Recent maps created with NASA airborne radar data show that the ground beneath New Orleans is sinking as much as two inches per year in some areas. The most severe sinking, or subsidence, is happening near industrial areas along the Mississippi River, and in some cases is being caused by the same industrial activity, such as when groundwater pumping lowers the water table. Other culprits include oil and gas pumping and compaction of shallow sediments. Given the susceptibility of lower areas to flooding, the fact that this is happening most quickly near chemical plants and oil refineries is particularly troubling.
In addition to the land sinking beneath it, scientists predict that rising sea levels will swallow New Orleans by 2100 if nothing is done to reduce CO2 emissions. Given that some of the most drastic subsidence (1.6 inches or 4 cm per year) is happening along the last lines of defense against spring floods, New Orleans is in an especially precarious position.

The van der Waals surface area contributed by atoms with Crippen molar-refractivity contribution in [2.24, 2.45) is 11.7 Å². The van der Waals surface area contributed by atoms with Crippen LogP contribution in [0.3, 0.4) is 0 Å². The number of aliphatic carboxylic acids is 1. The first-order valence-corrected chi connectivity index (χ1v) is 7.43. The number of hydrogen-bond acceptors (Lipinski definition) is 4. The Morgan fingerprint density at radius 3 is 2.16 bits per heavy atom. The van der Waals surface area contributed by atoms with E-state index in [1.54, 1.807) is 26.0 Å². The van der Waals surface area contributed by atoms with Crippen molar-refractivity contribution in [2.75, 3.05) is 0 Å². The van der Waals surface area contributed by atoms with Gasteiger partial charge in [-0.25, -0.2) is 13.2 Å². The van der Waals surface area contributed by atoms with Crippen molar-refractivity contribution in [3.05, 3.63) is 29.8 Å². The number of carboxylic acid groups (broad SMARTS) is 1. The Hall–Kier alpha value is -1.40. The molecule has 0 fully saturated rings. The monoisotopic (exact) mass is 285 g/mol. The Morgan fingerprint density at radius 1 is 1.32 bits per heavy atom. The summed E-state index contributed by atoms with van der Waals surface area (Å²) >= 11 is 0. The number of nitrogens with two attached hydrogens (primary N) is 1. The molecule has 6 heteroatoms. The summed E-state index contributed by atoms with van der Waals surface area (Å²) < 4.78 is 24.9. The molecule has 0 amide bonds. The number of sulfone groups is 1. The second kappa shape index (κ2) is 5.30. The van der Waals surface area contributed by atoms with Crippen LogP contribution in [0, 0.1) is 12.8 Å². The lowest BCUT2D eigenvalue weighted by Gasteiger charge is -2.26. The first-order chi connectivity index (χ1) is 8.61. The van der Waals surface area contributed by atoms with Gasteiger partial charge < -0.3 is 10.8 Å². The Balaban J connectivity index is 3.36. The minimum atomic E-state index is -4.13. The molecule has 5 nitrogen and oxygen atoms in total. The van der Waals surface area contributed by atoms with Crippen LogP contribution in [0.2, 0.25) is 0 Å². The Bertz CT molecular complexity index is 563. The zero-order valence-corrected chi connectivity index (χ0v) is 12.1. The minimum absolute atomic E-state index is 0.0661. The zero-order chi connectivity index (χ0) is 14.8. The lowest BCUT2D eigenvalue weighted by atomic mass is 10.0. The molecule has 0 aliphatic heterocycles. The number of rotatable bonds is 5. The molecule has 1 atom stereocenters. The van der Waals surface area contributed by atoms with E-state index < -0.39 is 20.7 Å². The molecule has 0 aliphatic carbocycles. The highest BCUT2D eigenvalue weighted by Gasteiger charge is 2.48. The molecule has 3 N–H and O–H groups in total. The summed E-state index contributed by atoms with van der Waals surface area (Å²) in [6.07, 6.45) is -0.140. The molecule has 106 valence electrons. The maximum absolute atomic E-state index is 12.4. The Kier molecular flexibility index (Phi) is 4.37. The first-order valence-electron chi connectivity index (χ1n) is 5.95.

It’s not all doom and gloom, however, as these maps can be used to create detailed disaster preparedness plans, and to improve the models used to predict subsidence. Industries can now use supply chain mapping to estimate the risks of subsidence and sea level rise at all of the sites in their supplier network.
Want to learn more about mapping your own supply chain to anticipate and prepare for risks like these? Request a demo here.